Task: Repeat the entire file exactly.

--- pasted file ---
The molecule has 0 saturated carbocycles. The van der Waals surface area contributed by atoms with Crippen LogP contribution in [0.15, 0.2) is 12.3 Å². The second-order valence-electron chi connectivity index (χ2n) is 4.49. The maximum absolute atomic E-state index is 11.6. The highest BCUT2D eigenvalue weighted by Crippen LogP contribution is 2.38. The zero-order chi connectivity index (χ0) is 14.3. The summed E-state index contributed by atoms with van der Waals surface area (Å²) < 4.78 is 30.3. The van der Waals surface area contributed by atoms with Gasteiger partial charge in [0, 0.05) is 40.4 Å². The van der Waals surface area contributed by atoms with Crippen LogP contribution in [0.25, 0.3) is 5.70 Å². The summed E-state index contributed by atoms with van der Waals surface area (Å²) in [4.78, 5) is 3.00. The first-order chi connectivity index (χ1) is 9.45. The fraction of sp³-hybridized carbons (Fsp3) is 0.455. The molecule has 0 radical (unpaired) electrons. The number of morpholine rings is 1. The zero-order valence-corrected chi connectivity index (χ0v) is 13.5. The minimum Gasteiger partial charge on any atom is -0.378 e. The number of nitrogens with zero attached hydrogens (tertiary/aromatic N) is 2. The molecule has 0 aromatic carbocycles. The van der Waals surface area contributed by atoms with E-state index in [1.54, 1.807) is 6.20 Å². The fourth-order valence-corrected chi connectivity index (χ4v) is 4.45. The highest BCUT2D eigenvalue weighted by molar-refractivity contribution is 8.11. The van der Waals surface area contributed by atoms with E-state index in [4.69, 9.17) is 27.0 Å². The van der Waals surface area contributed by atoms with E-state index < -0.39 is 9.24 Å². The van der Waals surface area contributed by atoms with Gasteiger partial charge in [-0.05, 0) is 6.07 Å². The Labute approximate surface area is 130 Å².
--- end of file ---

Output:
The molecule has 0 saturated carbocycles. The van der Waals surface area contributed by atoms with Crippen LogP contribution in [0.15, 0.2) is 12.3 Å². The second-order valence-electron chi connectivity index (χ2n) is 4.49. The maximum absolute atomic E-state index is 11.6. The highest BCUT2D eigenvalue weighted by Crippen LogP contribution is 2.38. The zero-order chi connectivity index (χ0) is 14.3. The summed E-state index contributed by atoms with van der Waals surface area (Å²) < 4.78 is 30.3. The van der Waals surface area contributed by atoms with Gasteiger partial charge in [0, 0.05) is 40.4 Å². The van der Waals surface area contributed by atoms with Crippen LogP contribution in [0.25, 0.3) is 5.70 Å². The summed E-state index contributed by atoms with van der Waals surface area (Å²) in [4.78, 5) is 3.00. The first-order chi connectivity index (χ1) is 9.45. The fraction of sp³-hybridized carbons (Fsp3) is 0.455. The molecule has 0 radical (unpaired) electrons. The number of morpholine rings is 1. The zero-order valence-corrected chi connectivity index (χ0v) is 13.5. The minimum Gasteiger partial charge on any atom is -0.378 e. The number of nitrogens with zero attached hydrogens (tertiary/aromatic N) is 2. The molecule has 0 aromatic carbocycles. The van der Waals surface area contributed by atoms with E-state index in [1.54, 1.807) is 6.20 Å². The fourth-order valence-corrected chi connectivity index (χ4v) is 4.45. The highest BCUT2D eigenvalue weighted by molar-refractivity contribution is 8.11. The van der Waals surface area contributed by atoms with E-state index in [4.69, 9.17) is 27.0 Å². The van der Waals surface area contributed by atoms with E-state index < -0.39 is 9.24 Å². The van der Waals surface area contributed by atoms with Gasteiger partial charge in [-0.05, 0) is 6.07 Å². The Labute approximate surface area is 130 Å².